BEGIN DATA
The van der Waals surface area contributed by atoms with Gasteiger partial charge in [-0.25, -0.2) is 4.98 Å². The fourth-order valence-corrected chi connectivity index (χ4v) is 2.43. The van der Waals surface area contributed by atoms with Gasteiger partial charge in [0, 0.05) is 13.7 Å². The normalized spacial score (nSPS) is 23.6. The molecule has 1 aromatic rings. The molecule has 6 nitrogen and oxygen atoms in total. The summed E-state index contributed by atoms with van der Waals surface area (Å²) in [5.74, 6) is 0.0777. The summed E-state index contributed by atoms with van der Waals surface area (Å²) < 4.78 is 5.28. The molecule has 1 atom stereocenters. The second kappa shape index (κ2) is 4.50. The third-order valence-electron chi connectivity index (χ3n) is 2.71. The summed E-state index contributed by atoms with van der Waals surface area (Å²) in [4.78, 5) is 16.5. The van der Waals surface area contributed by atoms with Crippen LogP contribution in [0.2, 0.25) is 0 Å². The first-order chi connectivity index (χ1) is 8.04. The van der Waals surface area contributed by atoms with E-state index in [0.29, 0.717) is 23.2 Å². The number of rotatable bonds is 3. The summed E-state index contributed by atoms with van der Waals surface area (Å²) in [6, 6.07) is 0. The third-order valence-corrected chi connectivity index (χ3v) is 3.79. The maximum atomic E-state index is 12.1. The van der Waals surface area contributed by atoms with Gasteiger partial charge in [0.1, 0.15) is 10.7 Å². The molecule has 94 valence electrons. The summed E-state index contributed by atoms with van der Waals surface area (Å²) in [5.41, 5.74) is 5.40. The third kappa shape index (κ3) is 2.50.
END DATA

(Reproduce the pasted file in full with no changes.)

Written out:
The van der Waals surface area contributed by atoms with Gasteiger partial charge in [-0.25, -0.2) is 4.98 Å². The fourth-order valence-corrected chi connectivity index (χ4v) is 2.43. The van der Waals surface area contributed by atoms with Gasteiger partial charge in [0, 0.05) is 13.7 Å². The normalized spacial score (nSPS) is 23.6. The molecule has 1 aromatic rings. The molecule has 6 nitrogen and oxygen atoms in total. The summed E-state index contributed by atoms with van der Waals surface area (Å²) in [5.74, 6) is 0.0777. The summed E-state index contributed by atoms with van der Waals surface area (Å²) < 4.78 is 5.28. The molecule has 1 atom stereocenters. The second kappa shape index (κ2) is 4.50. The third-order valence-electron chi connectivity index (χ3n) is 2.71. The summed E-state index contributed by atoms with van der Waals surface area (Å²) in [4.78, 5) is 16.5. The van der Waals surface area contributed by atoms with Crippen LogP contribution in [0.2, 0.25) is 0 Å². The first-order chi connectivity index (χ1) is 8.04. The van der Waals surface area contributed by atoms with E-state index in [0.29, 0.717) is 23.2 Å². The number of rotatable bonds is 3. The summed E-state index contributed by atoms with van der Waals surface area (Å²) in [6, 6.07) is 0. The third-order valence-corrected chi connectivity index (χ3v) is 3.79. The maximum atomic E-state index is 12.1. The van der Waals surface area contributed by atoms with Gasteiger partial charge in [0.1, 0.15) is 10.7 Å². The molecule has 94 valence electrons. The summed E-state index contributed by atoms with van der Waals surface area (Å²) in [5.41, 5.74) is 5.40. The third kappa shape index (κ3) is 2.50.